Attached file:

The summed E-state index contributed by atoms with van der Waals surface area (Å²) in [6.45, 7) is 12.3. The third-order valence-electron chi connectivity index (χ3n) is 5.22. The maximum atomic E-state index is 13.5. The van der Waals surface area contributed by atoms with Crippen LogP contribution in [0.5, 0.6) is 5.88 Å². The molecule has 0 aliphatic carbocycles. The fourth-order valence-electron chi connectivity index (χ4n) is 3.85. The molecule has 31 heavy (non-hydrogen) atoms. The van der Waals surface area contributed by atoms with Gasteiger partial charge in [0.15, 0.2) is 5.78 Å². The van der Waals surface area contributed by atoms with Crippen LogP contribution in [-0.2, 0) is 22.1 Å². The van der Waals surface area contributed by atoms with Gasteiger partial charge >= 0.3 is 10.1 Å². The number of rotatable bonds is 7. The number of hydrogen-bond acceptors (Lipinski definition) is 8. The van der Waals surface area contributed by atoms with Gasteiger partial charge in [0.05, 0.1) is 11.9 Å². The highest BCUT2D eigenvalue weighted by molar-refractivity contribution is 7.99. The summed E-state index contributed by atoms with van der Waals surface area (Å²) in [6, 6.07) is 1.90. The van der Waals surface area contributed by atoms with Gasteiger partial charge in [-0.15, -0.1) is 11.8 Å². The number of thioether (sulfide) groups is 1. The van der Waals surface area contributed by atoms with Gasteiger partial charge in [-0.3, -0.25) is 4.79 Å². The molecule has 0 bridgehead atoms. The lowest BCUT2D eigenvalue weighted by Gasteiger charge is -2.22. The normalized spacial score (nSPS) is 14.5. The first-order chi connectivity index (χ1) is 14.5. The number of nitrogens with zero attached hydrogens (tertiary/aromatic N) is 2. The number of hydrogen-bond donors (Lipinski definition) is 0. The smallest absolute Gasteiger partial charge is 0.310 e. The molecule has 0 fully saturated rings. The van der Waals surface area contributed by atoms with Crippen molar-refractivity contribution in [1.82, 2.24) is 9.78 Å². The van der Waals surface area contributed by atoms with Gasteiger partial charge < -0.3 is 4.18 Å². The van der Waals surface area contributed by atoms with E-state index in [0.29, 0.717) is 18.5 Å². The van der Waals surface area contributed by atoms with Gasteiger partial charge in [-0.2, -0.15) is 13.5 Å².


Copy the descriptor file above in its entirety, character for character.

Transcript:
The summed E-state index contributed by atoms with van der Waals surface area (Å²) in [6.45, 7) is 12.3. The third-order valence-electron chi connectivity index (χ3n) is 5.22. The maximum atomic E-state index is 13.5. The van der Waals surface area contributed by atoms with Crippen LogP contribution in [0.5, 0.6) is 5.88 Å². The molecule has 0 aliphatic carbocycles. The fourth-order valence-electron chi connectivity index (χ4n) is 3.85. The molecule has 31 heavy (non-hydrogen) atoms. The van der Waals surface area contributed by atoms with Gasteiger partial charge in [0.15, 0.2) is 5.78 Å². The van der Waals surface area contributed by atoms with Crippen LogP contribution in [-0.2, 0) is 22.1 Å². The van der Waals surface area contributed by atoms with Gasteiger partial charge >= 0.3 is 10.1 Å². The number of rotatable bonds is 7. The number of hydrogen-bond acceptors (Lipinski definition) is 8. The van der Waals surface area contributed by atoms with Gasteiger partial charge in [0.05, 0.1) is 11.9 Å². The highest BCUT2D eigenvalue weighted by molar-refractivity contribution is 7.99. The summed E-state index contributed by atoms with van der Waals surface area (Å²) in [6, 6.07) is 1.90. The van der Waals surface area contributed by atoms with Gasteiger partial charge in [-0.15, -0.1) is 11.8 Å². The number of thioether (sulfide) groups is 1. The van der Waals surface area contributed by atoms with Gasteiger partial charge in [-0.3, -0.25) is 4.79 Å². The molecule has 0 bridgehead atoms. The lowest BCUT2D eigenvalue weighted by Gasteiger charge is -2.22. The normalized spacial score (nSPS) is 14.5. The first-order chi connectivity index (χ1) is 14.5. The number of nitrogens with zero attached hydrogens (tertiary/aromatic N) is 2. The number of hydrogen-bond donors (Lipinski definition) is 0. The smallest absolute Gasteiger partial charge is 0.310 e. The molecule has 0 fully saturated rings. The van der Waals surface area contributed by atoms with Crippen molar-refractivity contribution in [1.82, 2.24) is 9.78 Å². The van der Waals surface area contributed by atoms with Gasteiger partial charge < -0.3 is 4.18 Å². The van der Waals surface area contributed by atoms with E-state index in [0.29, 0.717) is 18.5 Å². The van der Waals surface area contributed by atoms with Gasteiger partial charge in [-0.2, -0.15) is 13.5 Å².